In the early 1940s Gordon Parks won a fellowship from the Farm Security Administration (FSA), where he joined eight other exceptional photographers – Jack Delano, Walker Evans, Dorothea Lange, Russell Lee, Carl Mydans, Arthur Rothstein, John Vachon and Marion Post Wolcott – in documenting the human toll of the Great Depression.

If I may digress for a moment: In these imagination-bereft times, when even Big Bird is under threat of extinction by budget-cutters, the idea of the government hiring creative people to contribute to our national legacy is unthinkable. But during the years when Franklin Delano Roosevelt ran the country, programs like the Works Progress Administration and the FSA put our painters, writers, sculptors, photographers and dramatists to work. In return they created a national treasure, most of which survives and is available for all to enjoy through the online collections of the Library of Congress.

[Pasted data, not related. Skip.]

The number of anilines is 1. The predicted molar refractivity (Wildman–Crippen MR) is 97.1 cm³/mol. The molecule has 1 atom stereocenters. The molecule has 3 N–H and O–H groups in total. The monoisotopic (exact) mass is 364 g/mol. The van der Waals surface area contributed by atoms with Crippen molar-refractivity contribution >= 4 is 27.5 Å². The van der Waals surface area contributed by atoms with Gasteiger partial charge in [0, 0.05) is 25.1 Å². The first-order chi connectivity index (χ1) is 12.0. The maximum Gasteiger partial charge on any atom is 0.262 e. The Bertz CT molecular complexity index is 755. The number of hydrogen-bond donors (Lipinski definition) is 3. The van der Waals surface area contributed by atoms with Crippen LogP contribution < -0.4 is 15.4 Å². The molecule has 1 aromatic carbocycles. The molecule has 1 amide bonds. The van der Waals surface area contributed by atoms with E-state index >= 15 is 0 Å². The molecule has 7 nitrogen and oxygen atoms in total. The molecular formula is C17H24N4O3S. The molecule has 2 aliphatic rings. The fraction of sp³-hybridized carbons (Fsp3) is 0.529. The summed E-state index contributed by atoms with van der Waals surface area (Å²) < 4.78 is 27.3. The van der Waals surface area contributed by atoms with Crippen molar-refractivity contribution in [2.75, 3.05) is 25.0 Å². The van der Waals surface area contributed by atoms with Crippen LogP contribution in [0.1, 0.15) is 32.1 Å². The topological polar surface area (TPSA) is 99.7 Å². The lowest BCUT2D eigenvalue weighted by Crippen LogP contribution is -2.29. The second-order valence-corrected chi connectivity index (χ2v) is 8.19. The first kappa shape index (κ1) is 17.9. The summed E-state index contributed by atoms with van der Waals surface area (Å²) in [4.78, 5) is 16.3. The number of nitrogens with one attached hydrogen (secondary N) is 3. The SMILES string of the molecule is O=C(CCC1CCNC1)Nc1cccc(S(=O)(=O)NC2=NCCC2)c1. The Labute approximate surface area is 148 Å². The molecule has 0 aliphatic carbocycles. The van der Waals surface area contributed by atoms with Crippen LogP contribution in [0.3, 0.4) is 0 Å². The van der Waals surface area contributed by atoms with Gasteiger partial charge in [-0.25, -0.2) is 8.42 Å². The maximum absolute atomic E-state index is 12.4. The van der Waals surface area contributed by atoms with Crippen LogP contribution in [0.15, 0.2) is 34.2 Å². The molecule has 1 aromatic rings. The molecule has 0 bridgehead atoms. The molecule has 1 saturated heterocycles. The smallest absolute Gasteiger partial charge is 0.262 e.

A few months ago I came across this photo, which Gordon Parks made for the FSA at New York City's old Fulton Fish Market in 1943.

The market is gone now – its smells and messiness banished from fancy downtown Manhattan and relocated at the Hunt's Point Market in the Bronx. But for decades it was the place where fishermen brought their catch and rough and tough stevedores did the hard work of getting the fish to market.

The original photo inspired me to go into the Library of Congress's collection and find the rest of the photos you see on this page.

"The photographer begins to feel big and bloated and so big he can't walk through one of these doors because he gets a good byline; he gets notices all over the world and so forth; but they're really – the important people are the people he photographs."
~ Gordon Parks

Learn more about Gordon Parks

Learn more about the Library of Congress

Saturday, September 29, 2012

Tonight in your neighborhood: Harvest Moon

The Harvest Moon
by Henry Wadsworth Longfellow

It is the Harvest Moon! On gilded vanes
  And roofs of villages, on woodland crests
  And their aerial neighborhoods of nests
  Deserted, on the curtained window-panes
Of rooms where children sleep, on country lanes